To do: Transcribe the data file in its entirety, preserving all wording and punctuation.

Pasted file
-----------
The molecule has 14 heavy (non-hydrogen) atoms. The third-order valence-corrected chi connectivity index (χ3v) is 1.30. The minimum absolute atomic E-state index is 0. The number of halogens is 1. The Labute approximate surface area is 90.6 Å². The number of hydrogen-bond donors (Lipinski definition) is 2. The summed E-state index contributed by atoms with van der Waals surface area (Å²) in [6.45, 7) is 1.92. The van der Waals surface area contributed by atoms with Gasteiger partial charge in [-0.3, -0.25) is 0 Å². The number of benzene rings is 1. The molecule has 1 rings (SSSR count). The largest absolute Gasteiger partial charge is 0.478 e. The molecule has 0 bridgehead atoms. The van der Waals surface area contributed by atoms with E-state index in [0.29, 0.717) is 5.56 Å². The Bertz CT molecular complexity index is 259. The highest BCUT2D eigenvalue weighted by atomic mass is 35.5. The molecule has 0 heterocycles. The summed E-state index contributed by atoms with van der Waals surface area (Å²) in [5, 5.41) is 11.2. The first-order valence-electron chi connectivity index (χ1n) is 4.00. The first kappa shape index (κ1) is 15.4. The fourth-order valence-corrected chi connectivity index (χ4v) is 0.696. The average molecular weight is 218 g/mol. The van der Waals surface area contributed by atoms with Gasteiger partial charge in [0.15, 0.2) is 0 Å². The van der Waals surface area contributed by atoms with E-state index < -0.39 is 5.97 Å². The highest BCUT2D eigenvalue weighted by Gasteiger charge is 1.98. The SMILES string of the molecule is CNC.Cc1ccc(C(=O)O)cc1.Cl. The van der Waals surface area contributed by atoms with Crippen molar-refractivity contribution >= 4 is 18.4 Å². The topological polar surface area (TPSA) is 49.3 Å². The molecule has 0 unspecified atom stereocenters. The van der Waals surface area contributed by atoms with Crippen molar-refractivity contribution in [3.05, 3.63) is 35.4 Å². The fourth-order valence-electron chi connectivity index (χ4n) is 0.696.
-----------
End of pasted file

The molecule has 14 heavy (non-hydrogen) atoms. The third-order valence-corrected chi connectivity index (χ3v) is 1.30. The minimum absolute atomic E-state index is 0. The number of halogens is 1. The Labute approximate surface area is 90.6 Å². The number of hydrogen-bond donors (Lipinski definition) is 2. The summed E-state index contributed by atoms with van der Waals surface area (Å²) in [6.45, 7) is 1.92. The van der Waals surface area contributed by atoms with Gasteiger partial charge in [-0.3, -0.25) is 0 Å². The number of benzene rings is 1. The molecule has 1 rings (SSSR count). The largest absolute Gasteiger partial charge is 0.478 e. The molecule has 0 bridgehead atoms. The van der Waals surface area contributed by atoms with E-state index in [0.29, 0.717) is 5.56 Å². The Bertz CT molecular complexity index is 259. The highest BCUT2D eigenvalue weighted by atomic mass is 35.5. The molecule has 0 heterocycles. The summed E-state index contributed by atoms with van der Waals surface area (Å²) in [5, 5.41) is 11.2. The first-order valence-electron chi connectivity index (χ1n) is 4.00. The first kappa shape index (κ1) is 15.4. The fourth-order valence-corrected chi connectivity index (χ4v) is 0.696. The average molecular weight is 218 g/mol. The van der Waals surface area contributed by atoms with Gasteiger partial charge in [0.15, 0.2) is 0 Å². The van der Waals surface area contributed by atoms with E-state index < -0.39 is 5.97 Å². The highest BCUT2D eigenvalue weighted by Gasteiger charge is 1.98. The SMILES string of the molecule is CNC.Cc1ccc(C(=O)O)cc1.Cl. The van der Waals surface area contributed by atoms with Crippen molar-refractivity contribution >= 4 is 18.4 Å². The topological polar surface area (TPSA) is 49.3 Å². The molecule has 0 unspecified atom stereocenters. The van der Waals surface area contributed by atoms with Crippen molar-refractivity contribution in [3.05, 3.63) is 35.4 Å². The fourth-order valence-electron chi connectivity index (χ4n) is 0.696.